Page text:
Researchers have devised a new attack technique that takes advantage of how apps use the external storage of Android devices to store files to bypass security restrictions.
Under the Android security model each application runs inside a sandbox, which means other applications can’t access to its internal files and secrets. However, apps also can store and load files from the so-called external storage, which is typically an SD memory card or a logical partition and is used as a shared space by most apps.
The external storage is often used to store pictures, videos and documents, but researchers from Check Point Software Technologies have found that some apps, including from large OEMs and even Google, also use the external storage for transient files that they download from the internet or generate themselves, and which they then dynamically read and load into their memory.
This behavior poses a significant security risk and the researchers presented how it can be abused at the DEF CON hackers conference on Sunday.
Any code loaded by an application executes in its context and inherits the permissions of that application, which means it has access to its sandbox and internal data. This is why the Android security guidelines advise application developers to perform input validation when handling data from external storage; to not store executables or class files on External Storage; and to only dynamically load such files if they are signed and cryptographically verified.
“Through our research analysis we have witnessed cases where an app was downloaded, updated or received data from the app provider’s server, which passed through the External Storage before being sent on to the app itself […],” the Check Point researchers said in a blog post. “Such practice offers an opportunity for an adversary to manipulate the data held in the External Storage before the app reads it again.”
To pull off such an attack, hackers would have to trick users into installing an innocent-looking Android app that requests access to external storage, which is quite common. After that, the rogue app can start monitoring the files created by other apps on external storage and can modify or replace them with malicious code before those apps read them again.
The result of the attack can vary depending on attackers’ expertise, the Android apps they choose to target and how those apps use files stored on external storage.
“Our research demonstrated the ability to install an undesired application in the background, without the user’s permission,” the Check Point researchers said. “We have also demonstrated the ability to crash the attacked application, causing it a denial of service. Once crashed and with the app’s defenses down, the attacker could then potentially carry out a code injection to hijack the permissions granted to the attacked application and escalate his own privileges in order to access other parts of the user’s device, such as the camera, the microphone, contacts list and so forth.”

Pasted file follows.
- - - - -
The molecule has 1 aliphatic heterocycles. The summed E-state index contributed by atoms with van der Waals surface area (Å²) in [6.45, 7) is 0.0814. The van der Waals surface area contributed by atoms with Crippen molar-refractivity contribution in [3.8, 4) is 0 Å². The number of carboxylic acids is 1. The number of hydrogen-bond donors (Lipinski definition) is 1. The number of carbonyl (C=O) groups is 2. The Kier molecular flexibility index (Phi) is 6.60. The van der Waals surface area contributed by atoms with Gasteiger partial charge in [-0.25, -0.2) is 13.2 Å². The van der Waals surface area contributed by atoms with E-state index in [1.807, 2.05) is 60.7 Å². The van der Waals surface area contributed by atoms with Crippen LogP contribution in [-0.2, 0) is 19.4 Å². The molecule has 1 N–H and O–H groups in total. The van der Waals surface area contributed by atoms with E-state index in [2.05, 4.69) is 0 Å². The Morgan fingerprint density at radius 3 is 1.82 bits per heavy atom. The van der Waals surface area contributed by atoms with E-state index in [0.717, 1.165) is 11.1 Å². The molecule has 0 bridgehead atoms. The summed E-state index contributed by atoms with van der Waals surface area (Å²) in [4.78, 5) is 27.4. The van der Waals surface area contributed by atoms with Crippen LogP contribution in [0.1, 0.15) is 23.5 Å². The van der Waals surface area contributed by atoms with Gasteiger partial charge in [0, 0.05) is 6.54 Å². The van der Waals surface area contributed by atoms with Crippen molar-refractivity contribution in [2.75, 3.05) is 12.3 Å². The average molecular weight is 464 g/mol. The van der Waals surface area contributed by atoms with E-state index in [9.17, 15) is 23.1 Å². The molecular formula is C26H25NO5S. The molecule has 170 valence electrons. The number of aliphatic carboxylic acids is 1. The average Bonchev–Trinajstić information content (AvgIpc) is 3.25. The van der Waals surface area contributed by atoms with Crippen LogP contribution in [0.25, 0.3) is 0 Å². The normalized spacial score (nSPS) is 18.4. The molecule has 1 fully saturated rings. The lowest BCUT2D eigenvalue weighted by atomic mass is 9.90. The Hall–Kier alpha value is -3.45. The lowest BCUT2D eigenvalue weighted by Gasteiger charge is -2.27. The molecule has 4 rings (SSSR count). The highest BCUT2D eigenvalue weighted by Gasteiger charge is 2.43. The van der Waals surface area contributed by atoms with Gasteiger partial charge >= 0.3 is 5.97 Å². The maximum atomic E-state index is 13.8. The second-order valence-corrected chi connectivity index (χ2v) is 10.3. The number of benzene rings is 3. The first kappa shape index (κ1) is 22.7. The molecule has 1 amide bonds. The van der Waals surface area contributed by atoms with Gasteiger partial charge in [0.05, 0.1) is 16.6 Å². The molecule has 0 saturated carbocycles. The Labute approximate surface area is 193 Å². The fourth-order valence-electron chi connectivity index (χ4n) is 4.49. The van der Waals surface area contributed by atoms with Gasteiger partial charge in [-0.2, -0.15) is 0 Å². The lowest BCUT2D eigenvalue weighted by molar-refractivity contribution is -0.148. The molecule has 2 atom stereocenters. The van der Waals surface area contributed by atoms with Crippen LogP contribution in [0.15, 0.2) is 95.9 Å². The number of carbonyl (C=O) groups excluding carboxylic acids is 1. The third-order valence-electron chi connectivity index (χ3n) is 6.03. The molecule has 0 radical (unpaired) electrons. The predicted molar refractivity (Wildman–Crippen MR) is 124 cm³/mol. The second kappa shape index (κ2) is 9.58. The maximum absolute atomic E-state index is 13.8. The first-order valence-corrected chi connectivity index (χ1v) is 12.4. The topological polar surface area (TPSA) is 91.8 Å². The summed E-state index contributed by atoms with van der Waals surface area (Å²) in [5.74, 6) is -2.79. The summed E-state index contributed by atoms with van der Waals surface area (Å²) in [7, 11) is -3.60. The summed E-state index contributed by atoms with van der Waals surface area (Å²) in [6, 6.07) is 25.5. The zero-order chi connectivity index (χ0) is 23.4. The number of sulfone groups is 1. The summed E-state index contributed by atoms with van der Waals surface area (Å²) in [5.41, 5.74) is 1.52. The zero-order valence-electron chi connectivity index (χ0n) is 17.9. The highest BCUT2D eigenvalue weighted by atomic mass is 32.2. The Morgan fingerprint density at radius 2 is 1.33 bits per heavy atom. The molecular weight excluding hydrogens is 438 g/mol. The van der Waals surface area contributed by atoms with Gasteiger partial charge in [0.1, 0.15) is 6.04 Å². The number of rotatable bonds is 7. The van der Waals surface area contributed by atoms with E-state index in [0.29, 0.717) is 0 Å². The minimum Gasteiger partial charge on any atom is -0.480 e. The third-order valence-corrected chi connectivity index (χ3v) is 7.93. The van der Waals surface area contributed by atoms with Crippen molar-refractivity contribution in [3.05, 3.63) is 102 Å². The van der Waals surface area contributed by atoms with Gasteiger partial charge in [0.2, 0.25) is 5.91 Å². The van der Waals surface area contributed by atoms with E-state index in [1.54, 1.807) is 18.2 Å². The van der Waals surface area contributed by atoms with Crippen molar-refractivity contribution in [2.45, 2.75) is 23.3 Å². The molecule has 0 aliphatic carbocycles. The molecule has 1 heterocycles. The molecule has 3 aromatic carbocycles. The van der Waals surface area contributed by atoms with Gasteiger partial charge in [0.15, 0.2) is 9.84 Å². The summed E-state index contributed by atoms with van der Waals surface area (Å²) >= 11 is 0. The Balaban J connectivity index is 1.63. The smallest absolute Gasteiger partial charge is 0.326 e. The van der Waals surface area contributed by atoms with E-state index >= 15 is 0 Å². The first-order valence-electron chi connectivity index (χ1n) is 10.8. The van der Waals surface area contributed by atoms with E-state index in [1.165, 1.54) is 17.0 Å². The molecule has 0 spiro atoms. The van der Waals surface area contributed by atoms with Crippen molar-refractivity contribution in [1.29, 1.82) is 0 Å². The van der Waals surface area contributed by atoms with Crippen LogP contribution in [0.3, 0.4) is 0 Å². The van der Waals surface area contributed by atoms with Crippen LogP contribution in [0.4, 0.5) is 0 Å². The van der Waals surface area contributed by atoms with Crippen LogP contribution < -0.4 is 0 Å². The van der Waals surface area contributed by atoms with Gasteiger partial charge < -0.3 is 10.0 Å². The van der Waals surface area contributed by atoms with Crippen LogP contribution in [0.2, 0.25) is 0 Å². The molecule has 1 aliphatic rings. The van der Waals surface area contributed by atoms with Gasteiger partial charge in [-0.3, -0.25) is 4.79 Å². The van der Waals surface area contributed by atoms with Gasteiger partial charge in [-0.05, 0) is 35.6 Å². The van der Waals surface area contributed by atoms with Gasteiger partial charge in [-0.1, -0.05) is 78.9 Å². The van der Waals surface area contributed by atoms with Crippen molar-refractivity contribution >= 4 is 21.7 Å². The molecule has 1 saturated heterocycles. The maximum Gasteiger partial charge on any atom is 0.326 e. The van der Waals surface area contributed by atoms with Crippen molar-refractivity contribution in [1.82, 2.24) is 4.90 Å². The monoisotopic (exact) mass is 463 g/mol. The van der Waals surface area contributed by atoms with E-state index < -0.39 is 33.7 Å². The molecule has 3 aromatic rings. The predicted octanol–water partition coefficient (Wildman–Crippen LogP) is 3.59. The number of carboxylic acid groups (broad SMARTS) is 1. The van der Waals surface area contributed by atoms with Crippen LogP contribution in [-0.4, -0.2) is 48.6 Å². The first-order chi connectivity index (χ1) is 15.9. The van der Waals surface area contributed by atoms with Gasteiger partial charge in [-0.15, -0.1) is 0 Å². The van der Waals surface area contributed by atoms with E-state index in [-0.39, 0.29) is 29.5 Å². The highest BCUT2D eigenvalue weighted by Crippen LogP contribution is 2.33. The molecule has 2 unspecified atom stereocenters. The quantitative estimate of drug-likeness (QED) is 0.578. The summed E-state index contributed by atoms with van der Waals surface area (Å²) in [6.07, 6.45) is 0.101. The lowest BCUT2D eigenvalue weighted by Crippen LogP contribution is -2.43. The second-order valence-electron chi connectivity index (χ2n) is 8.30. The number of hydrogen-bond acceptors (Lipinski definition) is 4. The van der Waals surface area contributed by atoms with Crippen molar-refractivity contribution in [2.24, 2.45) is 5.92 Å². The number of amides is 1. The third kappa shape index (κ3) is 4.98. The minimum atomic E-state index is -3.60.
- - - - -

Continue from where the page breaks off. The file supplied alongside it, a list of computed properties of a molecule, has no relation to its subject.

Protecting against this attack would require developers to follow the Android guidelines and stop using external storage in an insecure way. However, since developers cannot be trusted to do the right thing, the Check Point researchers argue that Google should build defenses against this attack vector directly in the operating system itself.
Fax Protocol Vulnerabilities Could Expose Entire Networks to Attacks
In a separate presentation at DEF CON, researchers from Check Point unveiled critical vulnerabilities in the fax protocol used by all-in-one office devices that combine printer, fax and photocopier functionality.
The researchers worked with HP and the manufacturer recently released patches for dozens of its business inkjet printers and multifunction devices with fax capabilities. However, the Check Point researchers warn that devices from other vendors and even fax-to-email applications are likely affected as well, because the issues are in the protocol itself.
Even worse, the attack, which has been dubbed Faxploit, bypasses traditional network defenses because it is executed over phone lines rather than Ethernet. It’s also easy to pull off because it only requires attackers to send malformed files to a target’s fax number.
If it also acts as a printer, it’s very likely that the device that handles fax communications is also connected to the internal LAN. Therefore, using Faxploit to compromise a fax device provides attackers with a foothold inside local networks and the ability to perform lateral movement to attack other types of computing devices.
The attackers could also use the exploit to steal documents from the machine, redirect all faxes back to them and even tamper with the contents of faxed documents.
“While the use of fax machines has in general radically subsided over the last 15 years, due to the rise of email and other electronic communication applications, it is still very much the norm for many industries who consider it a more secure or legally binding form of doing business,” the researchers said in a blog post. “In addition, the presence of fax machines in both the home and work place is still very much prevalent, regardless of how often they are actually used.”